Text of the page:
On the Road Again - volume 5 - Page 18

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Author Message
Ben


Posts: 2270

Reply: 341



PostPosted: February 25, 2010 6:24 PM 

Is it possible that some of the small,older craters have eroded "ejecta rays" buried beneath the dunes or is this an unusual phenomena?

Barsoomer


Posts: 344

Reply: 342



PostPosted: February 25, 2010 7:27 PM 

Horton, I wonder if you could do a colored 3D of this. Especially the Matterhorn-like rock in the foreground. I think it suggests that when the coating erodes away, it occasionally leaves behind something very like the berries-on-stems (and/or other things on stems).

LWS


Posts: 3062

Reply: 343



PostPosted: February 25, 2010 10:03 PM 

Hi Serpens; Would you include some of the insights of NASA staffer, Everett Gibson, an astrobiologist, in the JPL model. Here's one of his papers which I'm certain you are aware of, which strongly argues for current life on Mars beneath the surface.

here

There's also a powerpoint presentation that he gave to a big meeting about two years ago and which I'm trying to relocate on my computer that was even more explicit in his views on Mars life.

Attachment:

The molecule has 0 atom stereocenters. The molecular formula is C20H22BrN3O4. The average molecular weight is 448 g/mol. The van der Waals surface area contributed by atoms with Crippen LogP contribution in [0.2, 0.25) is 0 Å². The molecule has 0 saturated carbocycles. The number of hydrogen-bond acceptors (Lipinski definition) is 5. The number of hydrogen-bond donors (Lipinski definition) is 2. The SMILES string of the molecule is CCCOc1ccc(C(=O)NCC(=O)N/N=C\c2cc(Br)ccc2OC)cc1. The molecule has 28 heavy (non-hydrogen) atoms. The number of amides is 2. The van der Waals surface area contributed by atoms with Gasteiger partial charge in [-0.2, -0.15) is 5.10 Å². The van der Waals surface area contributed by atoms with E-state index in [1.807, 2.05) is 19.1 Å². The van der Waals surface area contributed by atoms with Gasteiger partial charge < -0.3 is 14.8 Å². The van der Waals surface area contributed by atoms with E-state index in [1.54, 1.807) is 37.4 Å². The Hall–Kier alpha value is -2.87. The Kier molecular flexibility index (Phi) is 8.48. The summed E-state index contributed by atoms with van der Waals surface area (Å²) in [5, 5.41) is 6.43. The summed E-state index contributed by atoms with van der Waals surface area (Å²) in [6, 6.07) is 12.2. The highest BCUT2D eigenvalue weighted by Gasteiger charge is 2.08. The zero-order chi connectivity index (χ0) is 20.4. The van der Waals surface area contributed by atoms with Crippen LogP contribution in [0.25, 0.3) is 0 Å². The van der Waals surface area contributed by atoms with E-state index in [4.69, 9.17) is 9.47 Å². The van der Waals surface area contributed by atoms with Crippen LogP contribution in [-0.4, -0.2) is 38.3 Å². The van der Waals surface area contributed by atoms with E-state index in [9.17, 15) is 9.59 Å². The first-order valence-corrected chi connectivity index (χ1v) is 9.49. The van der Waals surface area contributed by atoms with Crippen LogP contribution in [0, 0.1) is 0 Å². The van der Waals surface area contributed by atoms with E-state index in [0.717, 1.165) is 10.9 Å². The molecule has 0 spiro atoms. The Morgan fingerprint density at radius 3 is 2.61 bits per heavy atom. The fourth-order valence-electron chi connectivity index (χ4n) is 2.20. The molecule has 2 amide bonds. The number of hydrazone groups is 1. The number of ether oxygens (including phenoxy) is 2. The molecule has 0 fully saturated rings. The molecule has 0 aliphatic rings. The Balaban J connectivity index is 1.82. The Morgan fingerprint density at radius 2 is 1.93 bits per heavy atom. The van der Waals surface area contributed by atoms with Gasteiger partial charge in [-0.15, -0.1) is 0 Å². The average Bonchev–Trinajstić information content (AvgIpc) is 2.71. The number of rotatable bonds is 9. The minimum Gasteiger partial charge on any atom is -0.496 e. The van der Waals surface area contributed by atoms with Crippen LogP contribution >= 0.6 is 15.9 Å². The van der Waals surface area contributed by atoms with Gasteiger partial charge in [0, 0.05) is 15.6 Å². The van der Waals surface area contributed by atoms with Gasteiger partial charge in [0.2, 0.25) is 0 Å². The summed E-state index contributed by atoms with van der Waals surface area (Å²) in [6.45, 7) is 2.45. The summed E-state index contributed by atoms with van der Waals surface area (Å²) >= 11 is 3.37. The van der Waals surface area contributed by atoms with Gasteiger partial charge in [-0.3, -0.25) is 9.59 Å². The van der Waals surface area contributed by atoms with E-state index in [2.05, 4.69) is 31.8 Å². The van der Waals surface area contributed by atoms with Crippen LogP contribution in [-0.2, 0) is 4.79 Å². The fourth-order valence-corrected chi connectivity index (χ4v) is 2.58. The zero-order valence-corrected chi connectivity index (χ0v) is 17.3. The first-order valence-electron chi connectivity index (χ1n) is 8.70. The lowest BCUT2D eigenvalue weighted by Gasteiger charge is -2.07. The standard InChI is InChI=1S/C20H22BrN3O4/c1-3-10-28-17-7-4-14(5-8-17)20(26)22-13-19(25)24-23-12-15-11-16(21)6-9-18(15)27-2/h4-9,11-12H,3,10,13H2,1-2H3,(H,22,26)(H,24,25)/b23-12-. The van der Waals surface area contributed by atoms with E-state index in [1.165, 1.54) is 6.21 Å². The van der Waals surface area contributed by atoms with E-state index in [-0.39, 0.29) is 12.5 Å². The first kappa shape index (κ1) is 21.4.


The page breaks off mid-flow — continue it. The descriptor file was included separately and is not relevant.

Winston

serpens


Posts: 169

Reply: 344



PostPosted: February 25, 2010 10:10 PM 

Stuart Atkinson actually posed an excellent rendition of this. (I have a not so hidden agenda in linking this as I want Hortongheardawho to have lots of time to develop more of his addictive x-eyed images). Very Happy
http://www.unmannedspaceflight.com/index.php?act=attach&type=post&id=20827

Barsoomer


Posts: 344

Reply: 345



PostPosted: February 25, 2010 10:53 PM 

Thanks Serpens, I did see Stu's color rendition, but I still want Hort's 3-D x-eyed version. Pretty please! Horton also has this uncanny knack for making pancam views that have nearly MI visibility of tiny features.

Winston, I read that paper you linked. One thought I had is that if life has persisted on Mars for billions of years, there would be a tremendous evelutionary advantage in using the global dust storms to disperse spores, so I would expect some use of surface resources even if life is primarily underground.

hortonheardawho


Posts: 3465

Reply: 346



PostPosted: February 25, 2010 11:04 PM 

Here is the L234567R357 3D shadow enhanced version of reply 342. The crust in 3D is quite weird.

I will redo when all the filters are downinked.

Barsoomer


Posts: 344

Reply: 347



PostPosted: February 26, 2010 12:56 AM 

Thanks very much, Horton! There certainly is a lot of weirdness there! Tangled messes of loopy crust. Pieces of smooth flat crust seemingly levitating above the rock. (Obviously they are supported, but how?) Stems pointed in every direction. Some kind of object resembling a brick in what looks like a cavity down behind the big rocks.

Wow!

Mizar


Posts: 692

Reply: 348



PostPosted: February 26, 2010 11:27 AM